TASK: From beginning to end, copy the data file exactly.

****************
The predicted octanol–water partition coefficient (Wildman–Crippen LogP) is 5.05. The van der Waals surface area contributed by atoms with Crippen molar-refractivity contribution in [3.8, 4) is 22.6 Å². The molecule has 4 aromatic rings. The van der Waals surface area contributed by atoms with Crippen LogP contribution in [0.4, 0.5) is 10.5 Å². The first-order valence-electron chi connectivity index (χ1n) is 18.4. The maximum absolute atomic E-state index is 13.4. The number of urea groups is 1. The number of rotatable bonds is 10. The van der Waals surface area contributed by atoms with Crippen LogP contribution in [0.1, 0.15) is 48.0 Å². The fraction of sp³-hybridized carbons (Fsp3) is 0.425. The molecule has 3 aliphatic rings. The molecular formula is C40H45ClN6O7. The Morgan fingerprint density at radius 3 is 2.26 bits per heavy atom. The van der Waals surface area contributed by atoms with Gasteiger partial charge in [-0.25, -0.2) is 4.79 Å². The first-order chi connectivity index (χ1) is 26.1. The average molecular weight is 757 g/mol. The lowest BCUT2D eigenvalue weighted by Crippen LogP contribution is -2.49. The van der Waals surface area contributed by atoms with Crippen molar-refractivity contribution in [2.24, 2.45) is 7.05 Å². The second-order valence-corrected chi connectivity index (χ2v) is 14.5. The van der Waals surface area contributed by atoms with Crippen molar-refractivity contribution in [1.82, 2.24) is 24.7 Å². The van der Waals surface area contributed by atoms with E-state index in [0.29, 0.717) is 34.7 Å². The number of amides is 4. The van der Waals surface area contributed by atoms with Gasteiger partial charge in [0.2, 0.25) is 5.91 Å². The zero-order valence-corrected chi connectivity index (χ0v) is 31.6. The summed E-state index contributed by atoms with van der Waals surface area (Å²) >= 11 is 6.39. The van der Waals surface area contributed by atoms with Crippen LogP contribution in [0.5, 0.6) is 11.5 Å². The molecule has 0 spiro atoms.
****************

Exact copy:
The predicted octanol–water partition coefficient (Wildman–Crippen LogP) is 5.05. The van der Waals surface area contributed by atoms with Crippen molar-refractivity contribution in [3.8, 4) is 22.6 Å². The molecule has 4 aromatic rings. The van der Waals surface area contributed by atoms with Crippen LogP contribution in [0.4, 0.5) is 10.5 Å². The first-order valence-electron chi connectivity index (χ1n) is 18.4. The maximum absolute atomic E-state index is 13.4. The number of urea groups is 1. The number of rotatable bonds is 10. The van der Waals surface area contributed by atoms with Crippen LogP contribution in [0.1, 0.15) is 48.0 Å². The fraction of sp³-hybridized carbons (Fsp3) is 0.425. The molecule has 3 aliphatic rings. The molecular formula is C40H45ClN6O7. The Morgan fingerprint density at radius 3 is 2.26 bits per heavy atom. The van der Waals surface area contributed by atoms with Gasteiger partial charge in [-0.25, -0.2) is 4.79 Å². The first-order chi connectivity index (χ1) is 26.1. The average molecular weight is 757 g/mol. The lowest BCUT2D eigenvalue weighted by Crippen LogP contribution is -2.49. The van der Waals surface area contributed by atoms with Crippen molar-refractivity contribution in [2.24, 2.45) is 7.05 Å². The second-order valence-corrected chi connectivity index (χ2v) is 14.5. The van der Waals surface area contributed by atoms with Crippen molar-refractivity contribution in [1.82, 2.24) is 24.7 Å². The van der Waals surface area contributed by atoms with E-state index in [0.29, 0.717) is 34.7 Å². The number of amides is 4. The van der Waals surface area contributed by atoms with Gasteiger partial charge in [0.2, 0.25) is 5.91 Å². The zero-order valence-corrected chi connectivity index (χ0v) is 31.6. The summed E-state index contributed by atoms with van der Waals surface area (Å²) >= 11 is 6.39. The van der Waals surface area contributed by atoms with Crippen LogP contribution in [0.5, 0.6) is 11.5 Å². The molecule has 0 spiro atoms.